|Acceptance angle||26 Deg
|Front to Back Ratio (98mHz)||35.8 dBs
|Windload @ 100mph||65 lbs
The Galaxie "20" is thirty inches longer than the "17" and has therefore an outrigger frame to avoid
undue whip. With 17.8 dB gain it is in the fringe class and can produce very creditable results.
Windloading is just beyond the capability of a lightweight rotator, unless an alignment bearing is used.
A simple twin mast is advisable should the mast exceed six feet above the final fixing bracket.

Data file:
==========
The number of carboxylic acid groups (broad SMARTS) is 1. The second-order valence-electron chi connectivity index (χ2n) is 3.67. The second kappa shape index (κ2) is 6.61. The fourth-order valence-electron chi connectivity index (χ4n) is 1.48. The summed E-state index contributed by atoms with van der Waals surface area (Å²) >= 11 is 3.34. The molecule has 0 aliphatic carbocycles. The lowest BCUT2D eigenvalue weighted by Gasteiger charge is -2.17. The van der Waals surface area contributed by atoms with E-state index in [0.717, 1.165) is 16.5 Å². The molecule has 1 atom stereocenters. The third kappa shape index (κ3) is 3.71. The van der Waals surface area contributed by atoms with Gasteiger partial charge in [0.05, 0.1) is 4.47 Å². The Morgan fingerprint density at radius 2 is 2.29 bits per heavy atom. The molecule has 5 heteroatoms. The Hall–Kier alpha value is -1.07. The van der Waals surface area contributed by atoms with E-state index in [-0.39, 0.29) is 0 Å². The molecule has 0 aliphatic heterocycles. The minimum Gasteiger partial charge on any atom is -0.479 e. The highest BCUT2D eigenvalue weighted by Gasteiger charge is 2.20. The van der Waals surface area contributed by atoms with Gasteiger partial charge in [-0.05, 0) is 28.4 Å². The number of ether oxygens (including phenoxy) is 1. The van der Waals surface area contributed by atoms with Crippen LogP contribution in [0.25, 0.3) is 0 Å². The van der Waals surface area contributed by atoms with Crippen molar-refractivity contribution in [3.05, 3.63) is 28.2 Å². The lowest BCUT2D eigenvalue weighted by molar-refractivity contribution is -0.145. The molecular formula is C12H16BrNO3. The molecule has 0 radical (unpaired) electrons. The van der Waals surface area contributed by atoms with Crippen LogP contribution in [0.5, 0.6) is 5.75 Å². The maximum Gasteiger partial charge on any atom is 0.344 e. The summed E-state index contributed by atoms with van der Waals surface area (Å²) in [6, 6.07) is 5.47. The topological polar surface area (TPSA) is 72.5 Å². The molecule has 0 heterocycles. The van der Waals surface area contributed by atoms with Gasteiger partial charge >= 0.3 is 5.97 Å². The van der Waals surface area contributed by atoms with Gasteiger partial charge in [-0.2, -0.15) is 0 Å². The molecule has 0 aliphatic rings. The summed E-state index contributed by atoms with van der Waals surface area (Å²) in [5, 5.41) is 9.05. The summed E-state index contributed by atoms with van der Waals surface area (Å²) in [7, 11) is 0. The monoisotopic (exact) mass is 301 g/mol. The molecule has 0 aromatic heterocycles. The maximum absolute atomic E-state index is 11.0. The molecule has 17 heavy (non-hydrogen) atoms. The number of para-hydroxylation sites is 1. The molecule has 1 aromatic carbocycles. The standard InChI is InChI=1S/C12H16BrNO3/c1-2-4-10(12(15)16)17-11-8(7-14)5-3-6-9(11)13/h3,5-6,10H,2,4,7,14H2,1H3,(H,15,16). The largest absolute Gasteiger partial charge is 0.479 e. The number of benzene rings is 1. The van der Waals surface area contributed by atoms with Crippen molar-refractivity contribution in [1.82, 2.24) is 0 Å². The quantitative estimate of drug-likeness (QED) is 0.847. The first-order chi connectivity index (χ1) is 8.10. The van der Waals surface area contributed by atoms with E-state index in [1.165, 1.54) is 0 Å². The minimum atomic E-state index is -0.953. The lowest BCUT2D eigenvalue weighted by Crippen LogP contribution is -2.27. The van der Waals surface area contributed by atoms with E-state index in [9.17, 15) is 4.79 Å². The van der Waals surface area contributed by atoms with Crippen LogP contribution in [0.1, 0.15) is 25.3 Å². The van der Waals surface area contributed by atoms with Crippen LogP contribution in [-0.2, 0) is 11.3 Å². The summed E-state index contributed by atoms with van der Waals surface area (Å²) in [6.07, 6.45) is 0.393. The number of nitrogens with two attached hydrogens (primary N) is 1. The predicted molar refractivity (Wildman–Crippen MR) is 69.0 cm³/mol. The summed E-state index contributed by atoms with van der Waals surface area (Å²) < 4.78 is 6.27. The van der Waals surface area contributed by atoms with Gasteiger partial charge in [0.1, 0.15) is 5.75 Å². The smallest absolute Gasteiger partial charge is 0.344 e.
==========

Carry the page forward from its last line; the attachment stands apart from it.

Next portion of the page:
Should the requirement be for multiple transmitter reception, an Orion "10" or "11" could be more
economical, allowing the use of a lightweight rotator. The "11" has slightly more gain but a much sharper
acceptance angle giving more selectivity and better rejection of closely aligned stations.
Front to Back ratio is very close, and on the "infilled" version of the "11", it is in fact higher for
slightly less windload.